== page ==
The traction that so many of these resolutions gained in 2021 seemed to not only attract a new set of proponents in the subsequent two years but also inspired experienced proponents to expand their topics of advocacy. Our observation is that the increase in the volume of proposals resulted in a decrease in their overall quality. We observed more inaccuracies in proposals, more poorly targeted resolutions, and more proposals addressing non‑core issues. In addition, we observed a marked increase in the level of prescriptive requests. Proponents moved swiftly from disclosure‑based requests seeking additional reporting on environmental, social, and governance (ESG) matters to action‑based requests seeking specific commitments, capital investments, or structural changes from the targeted companies.

Our view on these prescriptive proposals is that they usurp management’s responsibility to make operational decisions and the Board’s responsibility to guide and oversee such decisions. Our overarching framework for determining how to vote on these proposals uses an economically centered, returns-focused lens. We do not believe it is consistent with our fiduciary duties to support proposals that, intentionally or not, are designed to impose burdensome requirements on the corporation that have no clear path to long-term value creation.

Amid this activity by shareholders, changes in the geopolitical landscape prompted investors and issuers to widen the scope of previous discussions around the shape an energy transition may take and the importance of energy security.

Another important development over the past three years is the pace at which issuers have collected and disclosed decision-relevant data on environmental and social considerations. When a company’s ESG disclosures are comprehensive and quantitative enough to meet our needs as investors, we are less inclined to support shareholder resolutions seeking additional reporting.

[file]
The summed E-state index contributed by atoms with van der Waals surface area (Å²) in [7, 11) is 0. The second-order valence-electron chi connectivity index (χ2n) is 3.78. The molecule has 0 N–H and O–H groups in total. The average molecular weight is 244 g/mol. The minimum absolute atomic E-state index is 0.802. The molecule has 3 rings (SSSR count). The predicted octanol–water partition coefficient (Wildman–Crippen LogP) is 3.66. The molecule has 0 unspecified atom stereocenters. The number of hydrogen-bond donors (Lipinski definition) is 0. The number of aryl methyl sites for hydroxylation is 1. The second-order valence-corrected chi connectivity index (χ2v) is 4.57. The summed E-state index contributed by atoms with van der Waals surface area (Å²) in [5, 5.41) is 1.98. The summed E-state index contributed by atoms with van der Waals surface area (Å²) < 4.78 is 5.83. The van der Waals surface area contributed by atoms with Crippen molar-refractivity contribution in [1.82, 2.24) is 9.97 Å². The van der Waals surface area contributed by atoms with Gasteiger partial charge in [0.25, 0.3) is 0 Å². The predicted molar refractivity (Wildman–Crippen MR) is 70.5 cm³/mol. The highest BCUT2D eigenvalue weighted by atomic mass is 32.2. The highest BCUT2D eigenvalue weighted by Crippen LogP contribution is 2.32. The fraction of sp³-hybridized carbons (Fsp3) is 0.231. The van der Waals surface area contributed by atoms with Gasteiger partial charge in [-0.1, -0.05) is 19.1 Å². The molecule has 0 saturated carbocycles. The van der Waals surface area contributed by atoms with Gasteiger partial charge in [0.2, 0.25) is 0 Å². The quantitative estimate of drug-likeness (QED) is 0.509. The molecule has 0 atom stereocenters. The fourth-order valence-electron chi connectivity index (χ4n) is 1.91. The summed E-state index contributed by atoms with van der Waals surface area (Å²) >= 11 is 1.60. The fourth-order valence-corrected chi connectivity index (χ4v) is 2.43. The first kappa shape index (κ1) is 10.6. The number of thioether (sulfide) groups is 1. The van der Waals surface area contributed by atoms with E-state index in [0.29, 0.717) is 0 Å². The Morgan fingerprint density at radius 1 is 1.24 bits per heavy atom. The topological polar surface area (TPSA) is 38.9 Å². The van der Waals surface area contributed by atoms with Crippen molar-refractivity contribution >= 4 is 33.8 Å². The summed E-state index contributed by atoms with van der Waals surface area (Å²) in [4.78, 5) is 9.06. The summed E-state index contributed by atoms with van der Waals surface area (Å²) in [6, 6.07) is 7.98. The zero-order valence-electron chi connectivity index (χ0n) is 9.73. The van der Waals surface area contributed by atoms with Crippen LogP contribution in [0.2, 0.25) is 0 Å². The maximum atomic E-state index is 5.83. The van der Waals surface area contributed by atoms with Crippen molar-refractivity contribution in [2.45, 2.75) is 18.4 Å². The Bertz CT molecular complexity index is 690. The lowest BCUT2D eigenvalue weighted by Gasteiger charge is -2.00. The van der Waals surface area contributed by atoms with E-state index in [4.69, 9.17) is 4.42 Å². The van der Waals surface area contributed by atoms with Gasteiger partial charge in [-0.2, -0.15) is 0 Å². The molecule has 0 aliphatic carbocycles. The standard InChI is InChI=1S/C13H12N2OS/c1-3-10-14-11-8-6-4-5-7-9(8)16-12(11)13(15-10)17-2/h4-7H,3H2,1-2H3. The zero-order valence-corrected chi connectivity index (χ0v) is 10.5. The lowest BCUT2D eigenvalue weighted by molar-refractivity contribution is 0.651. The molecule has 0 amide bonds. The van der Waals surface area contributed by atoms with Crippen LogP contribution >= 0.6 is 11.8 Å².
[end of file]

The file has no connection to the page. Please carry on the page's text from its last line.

Finally, there was a marked increase this year in activity by advocacy groups known to be critical of using ESG considerations in corporate decision-making. Previously, these ESG counter-resolutions were rare, but so far in 2023 we have voted on dozens of them across our portfolios.

Read the full summary here:(PDF)

IMPORTANT INFORMATION

This material is being furnished for general informational and/or marketing purposes only. The material does not constitute or undertake to give advice of any nature, including fiduciary investment advice, nor is it intended to serve as the primary basis for an investment decision. Prospective investors are recommended to seek independent legal, financial and tax advice before making any investment decision. T. Rowe Price group of companies including T. Rowe Price Associates, Inc. and/or its affiliates receive revenue from T. Rowe Price investment products and services. Past performance is not a reliable indicator of future performance. The value of an investment and any income from it can go down as well as up. Investors may get back less than the amount invested.

The material does not constitute a distribution, an offer, an invitation, a personal or general recommendation or solicitation to sell or buy any securities in any jurisdiction or to conduct any particular investment activity. The material has not been reviewed by any regulatory authority in any jurisdiction.

Information and opinions presented have been obtained or derived from sources believed to be reliable and current; however, we cannot guarantee the sources' accuracy or completeness. There is no guarantee that any forecasts made will come to pass. The views contained herein are as of the date noted on the material and are subject to change without notice; these views may differ from those of other T. Rowe Price group companies and/or associates. Under no circumstances should the material, in whole or in part, be copied or redistributed without consent from T. Rowe Price.

The material is not intended for use by persons in jurisdictions which prohibit or restrict the distribution of the material and in certain countries the material is provided upon specific request.  

It is not intended for distribution to retail investors in any jurisdiction.

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2023 TRPIM Proxy Voting Summary